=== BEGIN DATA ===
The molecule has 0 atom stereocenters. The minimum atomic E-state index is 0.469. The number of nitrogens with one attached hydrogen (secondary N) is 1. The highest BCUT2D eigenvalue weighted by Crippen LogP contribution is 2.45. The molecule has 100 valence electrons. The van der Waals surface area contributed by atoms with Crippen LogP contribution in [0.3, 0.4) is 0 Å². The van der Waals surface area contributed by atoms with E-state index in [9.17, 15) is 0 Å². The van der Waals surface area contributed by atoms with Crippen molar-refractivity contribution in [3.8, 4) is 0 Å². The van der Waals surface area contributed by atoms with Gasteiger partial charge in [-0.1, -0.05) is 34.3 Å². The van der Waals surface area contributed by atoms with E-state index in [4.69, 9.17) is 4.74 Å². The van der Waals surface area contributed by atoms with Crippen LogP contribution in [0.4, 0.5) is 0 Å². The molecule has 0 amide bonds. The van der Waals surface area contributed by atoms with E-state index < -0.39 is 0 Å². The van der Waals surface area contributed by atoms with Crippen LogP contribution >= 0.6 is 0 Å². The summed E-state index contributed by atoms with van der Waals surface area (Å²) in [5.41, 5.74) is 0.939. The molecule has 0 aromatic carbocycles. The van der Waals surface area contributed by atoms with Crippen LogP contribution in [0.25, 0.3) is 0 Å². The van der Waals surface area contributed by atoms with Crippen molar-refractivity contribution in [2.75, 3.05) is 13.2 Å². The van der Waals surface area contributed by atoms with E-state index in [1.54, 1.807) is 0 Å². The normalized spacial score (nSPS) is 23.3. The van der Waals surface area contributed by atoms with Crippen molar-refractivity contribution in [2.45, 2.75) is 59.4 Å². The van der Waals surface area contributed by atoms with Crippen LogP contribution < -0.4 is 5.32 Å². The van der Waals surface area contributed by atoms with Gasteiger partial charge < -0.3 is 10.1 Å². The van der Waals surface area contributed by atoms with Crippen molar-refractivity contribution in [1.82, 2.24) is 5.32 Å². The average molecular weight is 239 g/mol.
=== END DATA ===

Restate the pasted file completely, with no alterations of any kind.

The molecule has 0 atom stereocenters. The minimum atomic E-state index is 0.469. The number of nitrogens with one attached hydrogen (secondary N) is 1. The highest BCUT2D eigenvalue weighted by Crippen LogP contribution is 2.45. The molecule has 100 valence electrons. The van der Waals surface area contributed by atoms with Crippen LogP contribution in [0.3, 0.4) is 0 Å². The van der Waals surface area contributed by atoms with E-state index in [9.17, 15) is 0 Å². The van der Waals surface area contributed by atoms with Crippen molar-refractivity contribution in [3.8, 4) is 0 Å². The van der Waals surface area contributed by atoms with Gasteiger partial charge in [-0.1, -0.05) is 34.3 Å². The van der Waals surface area contributed by atoms with E-state index in [4.69, 9.17) is 4.74 Å². The van der Waals surface area contributed by atoms with Crippen LogP contribution in [0.4, 0.5) is 0 Å². The molecule has 0 amide bonds. The van der Waals surface area contributed by atoms with E-state index < -0.39 is 0 Å². The van der Waals surface area contributed by atoms with Crippen LogP contribution >= 0.6 is 0 Å². The summed E-state index contributed by atoms with van der Waals surface area (Å²) in [5.41, 5.74) is 0.939. The molecule has 0 aromatic carbocycles. The van der Waals surface area contributed by atoms with Crippen LogP contribution in [0.25, 0.3) is 0 Å². The van der Waals surface area contributed by atoms with Crippen molar-refractivity contribution in [2.75, 3.05) is 13.2 Å². The van der Waals surface area contributed by atoms with E-state index in [1.54, 1.807) is 0 Å². The normalized spacial score (nSPS) is 23.3. The van der Waals surface area contributed by atoms with Crippen molar-refractivity contribution in [2.45, 2.75) is 59.4 Å². The van der Waals surface area contributed by atoms with Crippen LogP contribution < -0.4 is 5.32 Å². The van der Waals surface area contributed by atoms with Gasteiger partial charge < -0.3 is 10.1 Å². The van der Waals surface area contributed by atoms with Crippen molar-refractivity contribution in [1.82, 2.24) is 5.32 Å². The average molecular weight is 239 g/mol.